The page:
Open-voiced triads provide a great way for you to expand your chord vocabulary beyond the usual chord shapes. I’ve always found them to be a great way of coming up with interesting rhythm guitar parts, particularly if I’m playing with another guitarist who is using more standard voicings. They can also be used to create cool single-note lines if you arpeggiate the shapes.
First, a quick recap of the theory behind these shapes, which it is worth understanding so you’ll be better able to implement these new sounds in your playing. Chord voicing is all about the order of notes within a chord. Change the order of notes and the basic chord quality stays the same but character of the sound wiil be different. If we take a major triad, the easiest and most common way to play this would be to have all 3 notes close to one another within the same octave. This is a close or closed-voiced triad. If we take the middle note of this triad and move it an octave higher, we create an open-voicing. The notes are now spread out beyond a single octave and the resulting chord has a very different character – on the guitar it seems to have more of a pure and chiming sound than the close-voiced triad. All this is easy to see when the notes are written out in manuscript form:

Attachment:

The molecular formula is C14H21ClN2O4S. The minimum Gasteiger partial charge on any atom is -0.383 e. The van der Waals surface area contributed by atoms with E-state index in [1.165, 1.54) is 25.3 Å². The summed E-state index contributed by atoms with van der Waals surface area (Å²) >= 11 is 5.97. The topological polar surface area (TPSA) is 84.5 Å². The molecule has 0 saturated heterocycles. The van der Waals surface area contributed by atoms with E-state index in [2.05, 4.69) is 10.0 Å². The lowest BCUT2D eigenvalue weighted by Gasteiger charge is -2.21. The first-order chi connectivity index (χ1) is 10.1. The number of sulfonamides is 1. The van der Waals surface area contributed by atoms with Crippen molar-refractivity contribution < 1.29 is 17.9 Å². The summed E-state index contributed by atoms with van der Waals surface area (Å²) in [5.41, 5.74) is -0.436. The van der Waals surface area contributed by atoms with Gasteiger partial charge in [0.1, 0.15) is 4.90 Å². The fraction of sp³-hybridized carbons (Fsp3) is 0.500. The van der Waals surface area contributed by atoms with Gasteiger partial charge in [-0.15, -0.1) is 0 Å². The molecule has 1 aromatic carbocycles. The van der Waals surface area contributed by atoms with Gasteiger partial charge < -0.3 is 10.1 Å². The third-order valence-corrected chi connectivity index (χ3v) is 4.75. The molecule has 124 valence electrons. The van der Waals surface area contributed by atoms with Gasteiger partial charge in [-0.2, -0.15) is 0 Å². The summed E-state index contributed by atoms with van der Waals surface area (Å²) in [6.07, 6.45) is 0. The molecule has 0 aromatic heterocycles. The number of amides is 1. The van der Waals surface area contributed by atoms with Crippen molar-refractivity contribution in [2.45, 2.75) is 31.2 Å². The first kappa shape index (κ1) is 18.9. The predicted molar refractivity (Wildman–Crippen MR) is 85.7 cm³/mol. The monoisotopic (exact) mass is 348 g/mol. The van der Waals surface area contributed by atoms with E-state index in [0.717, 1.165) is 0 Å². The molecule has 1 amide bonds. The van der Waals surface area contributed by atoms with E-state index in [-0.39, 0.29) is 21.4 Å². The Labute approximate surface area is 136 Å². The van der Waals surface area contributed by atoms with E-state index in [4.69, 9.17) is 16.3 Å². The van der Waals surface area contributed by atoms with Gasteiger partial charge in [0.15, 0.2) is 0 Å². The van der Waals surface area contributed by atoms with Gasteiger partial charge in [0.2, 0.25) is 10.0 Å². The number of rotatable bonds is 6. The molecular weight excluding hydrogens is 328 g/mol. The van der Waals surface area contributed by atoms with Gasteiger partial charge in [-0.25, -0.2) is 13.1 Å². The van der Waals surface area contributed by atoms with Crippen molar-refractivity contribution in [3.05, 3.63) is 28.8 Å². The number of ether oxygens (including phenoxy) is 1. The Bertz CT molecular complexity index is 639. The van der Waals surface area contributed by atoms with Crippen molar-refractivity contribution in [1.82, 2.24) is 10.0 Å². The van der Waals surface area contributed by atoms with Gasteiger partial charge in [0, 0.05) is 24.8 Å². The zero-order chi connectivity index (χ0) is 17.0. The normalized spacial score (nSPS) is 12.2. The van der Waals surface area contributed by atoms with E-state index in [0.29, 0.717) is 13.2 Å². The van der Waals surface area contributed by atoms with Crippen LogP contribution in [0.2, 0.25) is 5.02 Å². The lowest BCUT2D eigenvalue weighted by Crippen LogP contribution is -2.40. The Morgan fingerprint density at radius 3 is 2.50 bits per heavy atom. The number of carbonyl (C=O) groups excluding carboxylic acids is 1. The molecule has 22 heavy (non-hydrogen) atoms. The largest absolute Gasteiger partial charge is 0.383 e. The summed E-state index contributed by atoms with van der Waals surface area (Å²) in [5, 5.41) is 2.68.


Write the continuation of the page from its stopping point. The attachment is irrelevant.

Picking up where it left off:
On The Guitar…
Below I’ve written out the 3 major open-voiced triads which I demonstrate in the video, and show how they are derived from their respective close-voiced shapes. There’s a root position shape (root in the bass) as well as a first inversion (3rd in the bass) and second inversion (5th in the bass). Pay attention to the intervals contained within each shape as this will make it a lot easier to put these chords into practice.
To play open-voiced minor triads simply make the major 3rd a minor 3rd instead by moving the B note down 1 fret. (If you’re a real nerd for this stuff you could also try experimenting with diminished and augmented shapes.) Obviously you don’t just have to play G triads: make sure you practice in all the other keys too, perhaps by running through the 3 inversions as you go round the circle of 5ths.
Harmonised Scale with Open-Voiced Triads
In the video I play a harmonised scale using these open-voiced shapes, which is another good way to get them under your fingers. I demonstrate this with all root position chords, but you could try doing the same thing with the other inversions too if you want a challenge. I’ve written all the options out below. Once again, try in all keys.
Once you have some of these new shapes under your fingers I suggest you try using them to play chord progressions and songs that you know. You can stick with the same inversions, or try connecting different inversions together. Remember you can also use these triads in your soloing and single-note playing: try punctuating your solos with a few open-voiced stabs, or arpeggiate the shapes to come up with some unusual single-note lines.